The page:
This module will allow you to explore the health needs of a diverse population. Underpinning theory will take account of individual physical, psychological, social and spiritual health needs. Recognition will be given to the importance of working with families, carers, and support networks to address people's needs. Key themes within this module will include communication, common physical and mental health problems, children and young people, dealing with emergency situations. This module will provide you with the underpinning knowledge related to the nurse's role in safeguarding children and vulnerable adults. If you are studying the Adult Nursing pathway you will consider the philosophy and policy underpinning contemporary adult services. You will learn the underpinning knowledge and skills relating to building relationships with people in physical and/or mental distress in a range of settings. You will explore the power imbalances between professionals and people experiencing physical and mental health problems. Knowledge will be developed to enable the recognition of the early signs of illness in individuals of all ages, accurate patient assessment and an understanding of the prompt and appropriate management of patients who are either acutely ill or have the potential to become so. Through teaching and learning activities you will be required to demonstrate a willingness to actively consider the significance of and factors affecting their own physical and mental wellbeing and the importance of this for the therapeutic use of self. There will be an emphasis on the value and need for clinical supervision in adult practice. For those following the Children's nursing pathway, you will explore health policy and legislation related to the health of children and young people. You will gain the knowledge and skills that will enable you to communicate effectively with children, young people and their families. You will be introduced to family centred care and the importance of this in the nursing of sick children. You will explore the effects of hospitalisation on children, young people and families and will begin to understand the value of therapeutic play. If you are studying the Learning Disability Nurse pathway, you will explore the philosophy, health and social policy underpinning the provision of services to individuals with learning disabilities. You will develop the knowledge and skills that will enable you to communicate effectively with individuals who have a learning disability, their families and carers. Through teaching and learning activities you will demonstrate the importance of promoting the autonomy, rights and choices of individuals with learning disabilities. For those following a mental health nursing pathway, you will explore the philosophy and policy underpinning contemporary mental health services. You will gain the knowledge and skills relating to building relationships with people in mental distress in a range of settings. The module will include exploration of the power imbalances between professionals and people experiencing mental health problems. Knowledge will be developed in relation to factors which can lead to deterioration of mental health including trauma and abuse. Through teaching and learning activities you will be required to demonstrate a willingness to actively consider the significance of and factors affecting your own mental wellbeing and the importance of this for the therapeutic use of self. There will be an emphasis on the value and need for clinical supervision in mental health practice. Depending on the pathway you are studying you will be allocated to a practice learning experience. You will return to School during the placement for some one-day simulated practice to enhance skills development. In the first eight weeks blended and shared learning approaches support you to meet the module outcomes. During week 9 you will engage in simulated practice to further prepare, prior to the week 11 practice experience. You will be supported in further developing your self-awareness, using support systems to recognise, manage and deal with your own emotions.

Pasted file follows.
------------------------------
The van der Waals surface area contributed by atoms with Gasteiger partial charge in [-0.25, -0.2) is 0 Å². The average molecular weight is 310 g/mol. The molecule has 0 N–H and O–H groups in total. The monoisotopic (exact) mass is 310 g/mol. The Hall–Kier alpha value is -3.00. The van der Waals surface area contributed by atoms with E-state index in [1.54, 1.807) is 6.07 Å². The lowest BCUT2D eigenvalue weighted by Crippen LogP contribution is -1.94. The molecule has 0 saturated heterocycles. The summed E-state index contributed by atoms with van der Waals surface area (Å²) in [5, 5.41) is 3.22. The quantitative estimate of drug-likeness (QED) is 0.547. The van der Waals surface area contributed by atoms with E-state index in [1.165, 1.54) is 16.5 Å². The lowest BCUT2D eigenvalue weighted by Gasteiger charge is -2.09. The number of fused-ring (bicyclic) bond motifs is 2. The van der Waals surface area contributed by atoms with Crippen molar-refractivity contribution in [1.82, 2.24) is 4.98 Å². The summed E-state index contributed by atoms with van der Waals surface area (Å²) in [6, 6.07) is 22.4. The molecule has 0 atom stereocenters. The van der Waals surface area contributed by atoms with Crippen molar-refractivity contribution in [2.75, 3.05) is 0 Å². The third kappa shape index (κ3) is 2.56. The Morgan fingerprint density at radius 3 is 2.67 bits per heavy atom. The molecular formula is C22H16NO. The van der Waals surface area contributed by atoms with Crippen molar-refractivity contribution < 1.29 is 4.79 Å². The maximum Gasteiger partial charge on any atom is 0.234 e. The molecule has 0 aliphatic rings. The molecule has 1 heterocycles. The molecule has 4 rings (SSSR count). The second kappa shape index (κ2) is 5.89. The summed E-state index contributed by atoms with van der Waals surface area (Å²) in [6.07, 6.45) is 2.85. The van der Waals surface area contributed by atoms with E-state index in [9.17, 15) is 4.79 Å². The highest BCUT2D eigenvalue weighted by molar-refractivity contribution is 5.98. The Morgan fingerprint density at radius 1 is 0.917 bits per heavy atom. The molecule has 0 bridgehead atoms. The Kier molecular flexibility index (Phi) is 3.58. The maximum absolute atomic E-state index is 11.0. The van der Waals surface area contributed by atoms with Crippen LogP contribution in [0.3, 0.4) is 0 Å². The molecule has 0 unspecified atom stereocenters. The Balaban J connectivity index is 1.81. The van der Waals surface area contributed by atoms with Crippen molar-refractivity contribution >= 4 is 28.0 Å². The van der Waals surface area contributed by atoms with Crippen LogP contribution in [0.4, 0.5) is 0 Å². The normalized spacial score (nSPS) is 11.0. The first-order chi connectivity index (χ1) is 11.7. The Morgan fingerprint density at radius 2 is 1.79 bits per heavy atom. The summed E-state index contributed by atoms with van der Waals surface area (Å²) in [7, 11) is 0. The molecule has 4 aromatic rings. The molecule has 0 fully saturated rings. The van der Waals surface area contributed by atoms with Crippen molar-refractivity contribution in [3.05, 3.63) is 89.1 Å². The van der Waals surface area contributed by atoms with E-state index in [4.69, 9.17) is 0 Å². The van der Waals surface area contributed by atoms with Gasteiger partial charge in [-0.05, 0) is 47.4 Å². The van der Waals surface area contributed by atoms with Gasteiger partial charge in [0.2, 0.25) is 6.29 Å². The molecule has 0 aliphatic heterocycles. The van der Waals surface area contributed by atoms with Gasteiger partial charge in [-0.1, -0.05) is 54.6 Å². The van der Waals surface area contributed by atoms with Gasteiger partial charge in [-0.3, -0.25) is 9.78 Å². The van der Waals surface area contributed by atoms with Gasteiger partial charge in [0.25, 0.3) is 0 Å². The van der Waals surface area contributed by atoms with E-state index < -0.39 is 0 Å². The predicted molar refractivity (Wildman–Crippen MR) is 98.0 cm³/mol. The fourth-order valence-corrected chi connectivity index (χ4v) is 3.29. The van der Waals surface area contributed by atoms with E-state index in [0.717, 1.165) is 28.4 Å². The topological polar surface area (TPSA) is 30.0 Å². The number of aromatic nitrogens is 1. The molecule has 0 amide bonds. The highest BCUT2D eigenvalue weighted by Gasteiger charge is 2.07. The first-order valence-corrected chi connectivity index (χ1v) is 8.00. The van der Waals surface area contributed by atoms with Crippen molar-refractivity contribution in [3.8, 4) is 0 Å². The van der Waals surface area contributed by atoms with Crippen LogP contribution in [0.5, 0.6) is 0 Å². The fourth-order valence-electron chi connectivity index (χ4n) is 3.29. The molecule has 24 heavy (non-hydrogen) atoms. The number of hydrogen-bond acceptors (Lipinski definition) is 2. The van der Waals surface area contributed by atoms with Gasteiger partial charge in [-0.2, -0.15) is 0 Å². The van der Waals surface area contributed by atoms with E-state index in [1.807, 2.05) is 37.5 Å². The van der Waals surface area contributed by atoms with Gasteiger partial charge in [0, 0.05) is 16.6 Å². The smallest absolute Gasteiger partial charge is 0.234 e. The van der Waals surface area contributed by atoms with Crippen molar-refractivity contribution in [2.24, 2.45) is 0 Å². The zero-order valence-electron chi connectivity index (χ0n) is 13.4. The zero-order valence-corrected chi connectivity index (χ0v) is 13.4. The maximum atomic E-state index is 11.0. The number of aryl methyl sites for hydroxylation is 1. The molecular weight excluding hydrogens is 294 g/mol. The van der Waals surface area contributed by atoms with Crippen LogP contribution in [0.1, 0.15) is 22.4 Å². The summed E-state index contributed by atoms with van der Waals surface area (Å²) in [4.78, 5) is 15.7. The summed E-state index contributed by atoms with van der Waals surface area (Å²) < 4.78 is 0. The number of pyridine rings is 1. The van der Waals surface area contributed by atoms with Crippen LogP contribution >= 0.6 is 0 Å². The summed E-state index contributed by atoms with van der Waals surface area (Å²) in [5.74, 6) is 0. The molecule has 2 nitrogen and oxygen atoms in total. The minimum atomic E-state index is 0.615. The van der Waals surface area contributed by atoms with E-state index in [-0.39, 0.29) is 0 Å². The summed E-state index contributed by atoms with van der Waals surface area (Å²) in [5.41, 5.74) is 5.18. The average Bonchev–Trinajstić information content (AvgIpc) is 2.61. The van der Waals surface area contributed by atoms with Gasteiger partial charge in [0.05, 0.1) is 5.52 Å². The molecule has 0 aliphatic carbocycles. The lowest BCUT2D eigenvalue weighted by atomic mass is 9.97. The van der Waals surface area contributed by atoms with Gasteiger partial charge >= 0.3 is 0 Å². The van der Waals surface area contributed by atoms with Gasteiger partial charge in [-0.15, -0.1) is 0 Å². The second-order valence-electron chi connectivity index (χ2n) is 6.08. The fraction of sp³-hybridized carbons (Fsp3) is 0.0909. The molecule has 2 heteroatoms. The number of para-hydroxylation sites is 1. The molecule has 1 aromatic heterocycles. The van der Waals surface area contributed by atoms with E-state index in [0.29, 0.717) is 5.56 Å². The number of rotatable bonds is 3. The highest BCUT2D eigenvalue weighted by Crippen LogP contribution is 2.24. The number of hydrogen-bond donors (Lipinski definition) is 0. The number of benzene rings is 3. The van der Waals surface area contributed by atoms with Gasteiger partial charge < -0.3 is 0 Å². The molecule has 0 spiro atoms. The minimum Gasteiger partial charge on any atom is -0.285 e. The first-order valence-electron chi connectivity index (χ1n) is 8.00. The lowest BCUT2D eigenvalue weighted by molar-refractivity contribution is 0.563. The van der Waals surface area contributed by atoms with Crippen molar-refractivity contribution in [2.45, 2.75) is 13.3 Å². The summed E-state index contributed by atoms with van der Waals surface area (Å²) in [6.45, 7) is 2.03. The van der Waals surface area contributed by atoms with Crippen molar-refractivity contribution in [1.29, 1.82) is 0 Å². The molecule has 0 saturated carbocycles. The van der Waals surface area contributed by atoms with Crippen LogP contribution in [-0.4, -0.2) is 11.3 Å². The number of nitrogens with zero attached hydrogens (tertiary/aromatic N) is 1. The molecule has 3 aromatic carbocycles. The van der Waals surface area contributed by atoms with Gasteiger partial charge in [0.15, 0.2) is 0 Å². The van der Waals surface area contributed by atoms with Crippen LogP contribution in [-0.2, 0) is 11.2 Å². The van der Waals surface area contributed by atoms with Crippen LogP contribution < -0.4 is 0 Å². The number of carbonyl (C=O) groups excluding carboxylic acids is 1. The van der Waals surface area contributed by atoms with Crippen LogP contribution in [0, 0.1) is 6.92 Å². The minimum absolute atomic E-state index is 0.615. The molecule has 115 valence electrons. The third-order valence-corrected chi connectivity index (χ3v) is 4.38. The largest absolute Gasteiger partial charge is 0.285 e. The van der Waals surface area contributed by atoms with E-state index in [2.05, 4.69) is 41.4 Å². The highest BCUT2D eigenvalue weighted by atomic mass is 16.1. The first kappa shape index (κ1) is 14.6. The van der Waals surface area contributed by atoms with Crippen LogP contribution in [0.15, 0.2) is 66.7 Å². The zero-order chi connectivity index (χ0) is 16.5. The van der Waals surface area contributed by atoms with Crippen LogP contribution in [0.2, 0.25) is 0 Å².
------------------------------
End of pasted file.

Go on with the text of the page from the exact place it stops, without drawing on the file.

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FOUNDATIONS OF NURSING